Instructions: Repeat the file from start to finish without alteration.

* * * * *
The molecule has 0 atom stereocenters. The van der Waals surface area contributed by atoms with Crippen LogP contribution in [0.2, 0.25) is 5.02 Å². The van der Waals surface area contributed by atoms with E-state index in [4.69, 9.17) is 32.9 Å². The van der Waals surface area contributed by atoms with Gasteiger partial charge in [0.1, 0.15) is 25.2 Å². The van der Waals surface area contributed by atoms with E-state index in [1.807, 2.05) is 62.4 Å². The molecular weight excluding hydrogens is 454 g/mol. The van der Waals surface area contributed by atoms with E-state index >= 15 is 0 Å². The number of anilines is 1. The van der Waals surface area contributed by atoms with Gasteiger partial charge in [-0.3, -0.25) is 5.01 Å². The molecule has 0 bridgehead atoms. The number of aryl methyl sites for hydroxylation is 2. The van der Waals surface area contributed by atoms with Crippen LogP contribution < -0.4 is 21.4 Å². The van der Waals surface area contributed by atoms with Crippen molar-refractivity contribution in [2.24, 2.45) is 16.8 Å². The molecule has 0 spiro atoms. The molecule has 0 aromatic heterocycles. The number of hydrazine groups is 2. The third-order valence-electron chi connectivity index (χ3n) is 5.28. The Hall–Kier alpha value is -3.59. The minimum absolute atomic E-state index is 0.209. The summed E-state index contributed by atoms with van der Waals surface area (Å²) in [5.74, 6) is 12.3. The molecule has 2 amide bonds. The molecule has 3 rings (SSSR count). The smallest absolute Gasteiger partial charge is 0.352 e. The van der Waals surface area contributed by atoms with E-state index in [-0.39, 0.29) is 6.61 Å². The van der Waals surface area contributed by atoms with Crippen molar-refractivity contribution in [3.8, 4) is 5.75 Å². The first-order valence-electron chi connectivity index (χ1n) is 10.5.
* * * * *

The molecule has 0 atom stereocenters. The van der Waals surface area contributed by atoms with Crippen LogP contribution in [0.2, 0.25) is 5.02 Å². The van der Waals surface area contributed by atoms with E-state index in [4.69, 9.17) is 32.9 Å². The van der Waals surface area contributed by atoms with Gasteiger partial charge in [0.1, 0.15) is 25.2 Å². The van der Waals surface area contributed by atoms with E-state index in [1.807, 2.05) is 62.4 Å². The molecular weight excluding hydrogens is 454 g/mol. The van der Waals surface area contributed by atoms with E-state index >= 15 is 0 Å². The number of anilines is 1. The van der Waals surface area contributed by atoms with Gasteiger partial charge in [-0.3, -0.25) is 5.01 Å². The molecule has 0 bridgehead atoms. The number of aryl methyl sites for hydroxylation is 2. The van der Waals surface area contributed by atoms with Crippen LogP contribution < -0.4 is 21.4 Å². The van der Waals surface area contributed by atoms with Crippen molar-refractivity contribution in [2.24, 2.45) is 16.8 Å². The molecule has 0 spiro atoms. The molecule has 0 aromatic heterocycles. The number of hydrazine groups is 2. The third-order valence-electron chi connectivity index (χ3n) is 5.28. The Hall–Kier alpha value is -3.59. The minimum absolute atomic E-state index is 0.209. The summed E-state index contributed by atoms with van der Waals surface area (Å²) in [5.74, 6) is 12.3. The molecule has 2 amide bonds. The molecule has 3 rings (SSSR count). The smallest absolute Gasteiger partial charge is 0.352 e. The van der Waals surface area contributed by atoms with E-state index in [-0.39, 0.29) is 6.61 Å². The van der Waals surface area contributed by atoms with Crippen molar-refractivity contribution in [3.8, 4) is 5.75 Å². The first-order valence-electron chi connectivity index (χ1n) is 10.5.